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GPs delivering Moderna jab will have to observe patients for ‘at least’ 15 minutes


By Costanza Pearce
23 February 2021

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Patients given the Moderna Covid vaccine will have to be observed for 15 minutes following the jab, according to new guidance.

And GPs can consider ‘pre-treatment’ with antihistamines and a 30-minute observation after vaccination with any Covid jab for patients with certain anaphylaxis history, Public Health England (PHE) said.

The Moderna vaccine was authorised for use in the UK last month, with doses to become available from the spring.

The Government said it will be deployed through ‘similar methods’ as the Pfizer and Oxford vaccines – via hospital hubs for ‘NHS and care staff and older patients’, vaccination centres and ‘community services’ staffed by ‘local teams and GPs’.

An update to PHE’s Green Book chapter on coronavirus said that patients given the Moderna jab should be monitored for a ‘minimum of 15 minutes’ following vaccination, as with the Pfizer jab.

The guidance, which was updated last week, said: ‘All recipients of the Pfizer BioNTech and Moderna vaccines should be kept for observation and monitored for a minimum of 15 minutes. 

‘Facilities for management of anaphylaxis should be available at all vaccination sites.’

Last month, guidance was updated to clarify that GPs do not need to observe patients after administering the Oxford/AstraZeneca Covid vaccine.

The Green Book added that GPs should seek advice from allergy specialists before administering second doses to patients who had immediate systemic allergic reactions or delayed reactions that required medical attention after their first jab.

Those with immediate or delayed local swelling or rash after their first jab can be given a second dose of the same Covid vaccine in any setting but must be observed for 30 minutes, it said.

And patients with a delayed reaction that was self-limiting or resolved with oral antihistamines can also have the same second dose in any setting but GPs should ‘consider pre-treatment with non-sedating antihistamine, 30 minutes prior to vaccination’.

PHE added that for all Covid vaccines, GPs should discuss with an allergy specialist before vaccinating patients with certain allergy histories.

This includes those with a history of idiopathic anaphylaxis, immediate anaphylaxis to multiple drug classes where the trigger is ‘unidentified’ or anaphylaxis to a vaccine, injected antibody preparation or a medicine likely to contain polyethylene glycol (PEG).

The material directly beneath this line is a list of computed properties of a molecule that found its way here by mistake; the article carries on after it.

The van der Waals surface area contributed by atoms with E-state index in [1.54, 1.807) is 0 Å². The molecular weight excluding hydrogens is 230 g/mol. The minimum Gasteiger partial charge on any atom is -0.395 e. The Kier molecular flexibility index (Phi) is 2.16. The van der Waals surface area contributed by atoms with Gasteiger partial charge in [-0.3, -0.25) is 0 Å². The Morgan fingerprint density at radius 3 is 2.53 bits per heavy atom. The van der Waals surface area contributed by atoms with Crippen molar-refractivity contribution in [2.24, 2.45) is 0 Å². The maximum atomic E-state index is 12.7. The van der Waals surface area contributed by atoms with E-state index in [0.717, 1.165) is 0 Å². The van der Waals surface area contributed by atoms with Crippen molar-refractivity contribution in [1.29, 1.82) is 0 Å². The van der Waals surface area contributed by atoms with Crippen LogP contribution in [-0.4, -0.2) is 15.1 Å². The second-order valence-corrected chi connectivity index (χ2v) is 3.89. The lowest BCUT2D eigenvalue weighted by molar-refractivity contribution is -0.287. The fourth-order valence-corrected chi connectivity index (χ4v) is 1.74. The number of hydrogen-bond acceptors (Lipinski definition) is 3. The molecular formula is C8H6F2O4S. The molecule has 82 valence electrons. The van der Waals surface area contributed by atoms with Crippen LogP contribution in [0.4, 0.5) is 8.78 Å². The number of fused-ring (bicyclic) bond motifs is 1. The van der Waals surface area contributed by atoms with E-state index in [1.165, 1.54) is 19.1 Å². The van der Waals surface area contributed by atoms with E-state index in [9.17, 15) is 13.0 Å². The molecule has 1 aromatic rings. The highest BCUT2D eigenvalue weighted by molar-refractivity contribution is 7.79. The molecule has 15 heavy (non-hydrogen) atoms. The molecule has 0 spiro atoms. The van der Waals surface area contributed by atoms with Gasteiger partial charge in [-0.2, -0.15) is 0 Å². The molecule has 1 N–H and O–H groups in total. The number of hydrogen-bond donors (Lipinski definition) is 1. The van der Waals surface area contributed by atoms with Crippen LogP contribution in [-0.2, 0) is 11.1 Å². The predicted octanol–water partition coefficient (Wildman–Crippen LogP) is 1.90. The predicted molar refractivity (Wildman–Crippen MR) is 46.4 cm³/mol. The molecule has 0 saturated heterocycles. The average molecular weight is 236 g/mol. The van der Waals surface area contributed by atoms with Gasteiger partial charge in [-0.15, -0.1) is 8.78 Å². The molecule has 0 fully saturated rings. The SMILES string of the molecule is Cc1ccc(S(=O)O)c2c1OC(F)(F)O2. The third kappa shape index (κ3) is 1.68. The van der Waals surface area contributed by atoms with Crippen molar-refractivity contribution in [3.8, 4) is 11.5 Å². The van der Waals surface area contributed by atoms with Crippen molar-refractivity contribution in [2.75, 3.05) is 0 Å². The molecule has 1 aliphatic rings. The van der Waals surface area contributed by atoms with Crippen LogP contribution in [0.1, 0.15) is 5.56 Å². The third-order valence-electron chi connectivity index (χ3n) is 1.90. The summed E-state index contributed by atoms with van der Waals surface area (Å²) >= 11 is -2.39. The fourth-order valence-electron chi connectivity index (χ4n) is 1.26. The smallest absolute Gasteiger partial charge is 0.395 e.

GPs can also consider a 30-minute observation for these patients and ‘pretreatment’ with antihistamines ‘if vaccination proceeds’, but antihistamines ‘may mask initial symptoms of a reaction’, the guidance said.

It reiterated that patients with previous anaphylaxis or allergic reactions to food, insect stings and ‘most medicines’ can now receive any Covid vaccine as long as they are not allergic to any specific vaccine ingredients.

GPs should also vaccinate those with a family history of allergies, previous ‘non-systemic’ reaction to a vaccine, hypersensitivity to non-steroidal anti-inflammatory drugs and mastocytosis, PHE said.

Meanwhile, PHE outlined further characteristics of the soon-to-be-deployed Moderna vaccine, which comes in multidose vials containing 10 doses.

Patients should be given two doses at a ‘minimum’ of 28 days apart but GPs are ‘recommended’ to ‘routinely’ schedule second doses ‘between four and 12 weeks after the first’, as with the Pfizer and Oxford vaccines, it said.

The frozen vials can be stored between -25C and -15C for up to seven months and once thawed can be stored in a fridge between 2C and 8C for up to 30 days if not punctured and protected from light, PHE added.

Unopened vials are ‘stable’ for 12 hours at 8C to 25C, it said.

Last month, NHS England said GPs should recall patients who were unable to have the Pfizer vaccine due to allergies to receive the Oxford vaccine instead.

It followed guidance – now retracted – that said GPs should not give the Pfizer vaccine to patients with a history of ‘significant’ allergic reaction to a vaccine, medicine or food, following two incidents related to the vaccine.

This story first appeared on our sister title, Pulse.

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